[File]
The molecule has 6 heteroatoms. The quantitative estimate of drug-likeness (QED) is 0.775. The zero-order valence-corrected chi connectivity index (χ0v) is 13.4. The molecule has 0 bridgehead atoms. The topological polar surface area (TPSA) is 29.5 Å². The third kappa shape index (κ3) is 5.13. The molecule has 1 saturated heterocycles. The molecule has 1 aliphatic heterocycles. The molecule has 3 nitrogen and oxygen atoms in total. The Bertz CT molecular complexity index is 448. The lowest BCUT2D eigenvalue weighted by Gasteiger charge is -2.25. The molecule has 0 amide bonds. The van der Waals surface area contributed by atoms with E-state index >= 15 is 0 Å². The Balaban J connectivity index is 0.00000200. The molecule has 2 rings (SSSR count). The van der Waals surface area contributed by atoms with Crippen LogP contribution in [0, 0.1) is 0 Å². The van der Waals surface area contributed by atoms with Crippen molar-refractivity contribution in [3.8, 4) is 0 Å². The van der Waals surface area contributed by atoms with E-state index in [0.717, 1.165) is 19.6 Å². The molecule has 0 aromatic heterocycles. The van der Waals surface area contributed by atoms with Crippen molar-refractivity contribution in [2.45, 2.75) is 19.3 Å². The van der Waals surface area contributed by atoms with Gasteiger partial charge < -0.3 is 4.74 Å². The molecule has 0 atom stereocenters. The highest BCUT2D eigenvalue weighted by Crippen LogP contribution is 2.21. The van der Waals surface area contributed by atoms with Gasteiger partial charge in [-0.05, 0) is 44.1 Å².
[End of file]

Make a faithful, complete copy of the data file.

The molecule has 6 heteroatoms. The quantitative estimate of drug-likeness (QED) is 0.775. The zero-order valence-corrected chi connectivity index (χ0v) is 13.4. The molecule has 0 bridgehead atoms. The topological polar surface area (TPSA) is 29.5 Å². The third kappa shape index (κ3) is 5.13. The molecule has 1 saturated heterocycles. The molecule has 1 aliphatic heterocycles. The molecule has 3 nitrogen and oxygen atoms in total. The Bertz CT molecular complexity index is 448. The lowest BCUT2D eigenvalue weighted by Gasteiger charge is -2.25. The molecule has 0 amide bonds. The van der Waals surface area contributed by atoms with E-state index >= 15 is 0 Å². The Balaban J connectivity index is 0.00000200. The molecule has 2 rings (SSSR count). The van der Waals surface area contributed by atoms with Crippen LogP contribution in [0, 0.1) is 0 Å². The van der Waals surface area contributed by atoms with Crippen molar-refractivity contribution in [3.8, 4) is 0 Å². The van der Waals surface area contributed by atoms with E-state index in [0.717, 1.165) is 19.6 Å². The molecule has 0 aromatic heterocycles. The van der Waals surface area contributed by atoms with Crippen molar-refractivity contribution in [2.45, 2.75) is 19.3 Å². The van der Waals surface area contributed by atoms with Gasteiger partial charge < -0.3 is 4.74 Å². The molecule has 0 atom stereocenters. The highest BCUT2D eigenvalue weighted by Crippen LogP contribution is 2.21. The van der Waals surface area contributed by atoms with Gasteiger partial charge in [-0.05, 0) is 44.1 Å².